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Photos of the Day of the Dead celebrations in Mexico

The Day of the Dead, or “Día de Muertos”, is one of the most heartfelt and famous celebrations in Mexico and among Mexican communities in the world: every year, between October 31 and November 2, Mexicans adorn their homes, the streets and cemeteries, and gather in parades that last several days in which the dead are remembered by dancing and singing. They are very popular holidays, which last several days and also attract many tourists. Similar celebrations are also organized abroad, for example in California, Texas and in countries where Mexican immigrant communities are numerous.

In 2020, the official demonstrations planned in particular in Mexico City had been largely canceled due to the coronavirus pandemic, but this year, given the improvement in the situation, various parades could be held throughout the country.

The Día de Muertos is celebrated in the area of ​​Mexico and Central America, which was home to cultures such as the Aztec and Mayan, even before the arrival of the Spaniards. After the colonization it became a mestizo festival, which is celebrated according to the Catholic calendar (November 2 according to the Church is the day of the commemoration of the dead) but is extended for several days and still has its own characteristics.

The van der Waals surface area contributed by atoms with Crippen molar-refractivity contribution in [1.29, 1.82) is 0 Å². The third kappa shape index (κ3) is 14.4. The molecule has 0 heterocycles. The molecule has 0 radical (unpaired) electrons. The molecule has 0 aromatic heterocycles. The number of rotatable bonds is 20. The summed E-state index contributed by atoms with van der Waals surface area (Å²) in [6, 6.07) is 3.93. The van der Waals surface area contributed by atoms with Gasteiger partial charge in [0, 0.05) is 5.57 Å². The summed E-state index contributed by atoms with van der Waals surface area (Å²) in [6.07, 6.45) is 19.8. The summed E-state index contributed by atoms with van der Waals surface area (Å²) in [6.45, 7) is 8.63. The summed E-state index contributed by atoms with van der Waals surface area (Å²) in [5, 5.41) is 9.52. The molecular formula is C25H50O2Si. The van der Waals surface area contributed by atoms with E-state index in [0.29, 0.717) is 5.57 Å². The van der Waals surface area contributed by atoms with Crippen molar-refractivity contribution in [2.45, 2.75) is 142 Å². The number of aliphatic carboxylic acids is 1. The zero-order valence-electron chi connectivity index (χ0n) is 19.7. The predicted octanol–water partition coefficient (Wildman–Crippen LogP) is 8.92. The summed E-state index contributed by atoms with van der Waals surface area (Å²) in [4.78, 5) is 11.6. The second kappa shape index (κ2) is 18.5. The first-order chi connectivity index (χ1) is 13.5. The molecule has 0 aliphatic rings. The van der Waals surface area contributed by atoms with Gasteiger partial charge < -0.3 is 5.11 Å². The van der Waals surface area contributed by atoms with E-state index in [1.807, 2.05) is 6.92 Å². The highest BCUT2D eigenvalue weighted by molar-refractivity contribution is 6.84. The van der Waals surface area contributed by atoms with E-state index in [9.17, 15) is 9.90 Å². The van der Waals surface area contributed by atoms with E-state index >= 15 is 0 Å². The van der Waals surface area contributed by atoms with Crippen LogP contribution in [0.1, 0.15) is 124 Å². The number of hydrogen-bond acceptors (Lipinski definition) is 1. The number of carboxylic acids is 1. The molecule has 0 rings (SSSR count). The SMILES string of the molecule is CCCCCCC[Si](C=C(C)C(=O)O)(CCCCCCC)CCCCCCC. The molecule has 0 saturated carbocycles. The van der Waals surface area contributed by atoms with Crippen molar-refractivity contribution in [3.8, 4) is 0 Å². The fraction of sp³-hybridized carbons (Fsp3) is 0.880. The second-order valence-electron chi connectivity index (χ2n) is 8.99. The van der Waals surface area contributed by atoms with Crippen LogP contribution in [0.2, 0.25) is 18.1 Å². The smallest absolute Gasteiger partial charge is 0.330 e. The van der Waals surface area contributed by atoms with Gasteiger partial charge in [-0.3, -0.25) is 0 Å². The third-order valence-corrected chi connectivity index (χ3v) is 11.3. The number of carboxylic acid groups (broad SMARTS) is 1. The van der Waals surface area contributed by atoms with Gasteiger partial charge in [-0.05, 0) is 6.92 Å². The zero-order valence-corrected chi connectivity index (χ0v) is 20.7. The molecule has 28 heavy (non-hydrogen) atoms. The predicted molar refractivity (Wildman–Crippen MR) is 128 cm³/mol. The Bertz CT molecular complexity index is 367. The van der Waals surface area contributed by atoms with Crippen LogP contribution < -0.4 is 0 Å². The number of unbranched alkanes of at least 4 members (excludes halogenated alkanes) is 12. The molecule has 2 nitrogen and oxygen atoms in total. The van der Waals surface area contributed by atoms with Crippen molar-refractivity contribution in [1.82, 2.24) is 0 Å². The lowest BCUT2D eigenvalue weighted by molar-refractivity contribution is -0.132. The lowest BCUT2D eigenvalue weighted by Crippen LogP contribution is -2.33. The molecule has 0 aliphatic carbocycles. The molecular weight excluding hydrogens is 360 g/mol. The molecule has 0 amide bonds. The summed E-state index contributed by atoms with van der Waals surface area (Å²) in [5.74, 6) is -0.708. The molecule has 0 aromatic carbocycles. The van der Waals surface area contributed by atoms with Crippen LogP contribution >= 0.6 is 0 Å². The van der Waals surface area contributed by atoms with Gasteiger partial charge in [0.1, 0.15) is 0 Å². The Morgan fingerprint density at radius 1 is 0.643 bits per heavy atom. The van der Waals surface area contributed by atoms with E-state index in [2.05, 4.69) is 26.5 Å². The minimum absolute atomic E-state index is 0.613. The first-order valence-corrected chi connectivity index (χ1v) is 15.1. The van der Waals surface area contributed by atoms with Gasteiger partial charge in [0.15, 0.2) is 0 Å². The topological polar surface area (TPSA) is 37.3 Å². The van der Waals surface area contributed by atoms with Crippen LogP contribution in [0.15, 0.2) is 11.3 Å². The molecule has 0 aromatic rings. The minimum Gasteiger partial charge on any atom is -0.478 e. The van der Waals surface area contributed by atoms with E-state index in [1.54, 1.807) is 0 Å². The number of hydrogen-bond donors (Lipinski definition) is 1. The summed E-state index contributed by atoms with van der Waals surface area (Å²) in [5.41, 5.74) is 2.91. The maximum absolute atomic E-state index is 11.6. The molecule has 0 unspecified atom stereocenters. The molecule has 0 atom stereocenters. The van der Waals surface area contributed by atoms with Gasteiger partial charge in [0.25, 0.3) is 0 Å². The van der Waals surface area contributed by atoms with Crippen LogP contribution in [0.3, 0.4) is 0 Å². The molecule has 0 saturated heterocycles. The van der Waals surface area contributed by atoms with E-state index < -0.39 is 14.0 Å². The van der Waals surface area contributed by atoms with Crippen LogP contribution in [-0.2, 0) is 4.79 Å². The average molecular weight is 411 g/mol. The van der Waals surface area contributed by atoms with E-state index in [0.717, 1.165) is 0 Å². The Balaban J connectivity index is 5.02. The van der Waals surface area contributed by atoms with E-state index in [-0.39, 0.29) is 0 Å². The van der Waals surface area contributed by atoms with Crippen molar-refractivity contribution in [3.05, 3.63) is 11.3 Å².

Tradition has it that between 1 and 2 November the dead return to visit their families to spend time with their loved ones who are still alive. For this reason, altars with offerings are prepared in homes (Offerings) of food and drinks, which are then consumed by families: the most famous of these Offerings it’s sugar skulls, that is, sugar sweets in the shape of a skull, and the bread of the dead, sweet loaves with bone-shaped decorations. In the communities where it is celebrated, however, the Día de Muertos is also a cheerful and ironic party, in which people dress up as skeletons and parade down the street, with celebrations similar to those of Carnival, which last many days and involve all the cities .

In the Día de Muertos the graves of the dead are also decorated: with candles, with Offerings of food and with the typical cempasúchil, a Mexican flower with orange petals that looks like a chrysanthemum. The candles and the cempasúchil, according to tradition, they show the souls of the dead the way home. In many regions, families spend all night in the cemetery, watching by candlelight.

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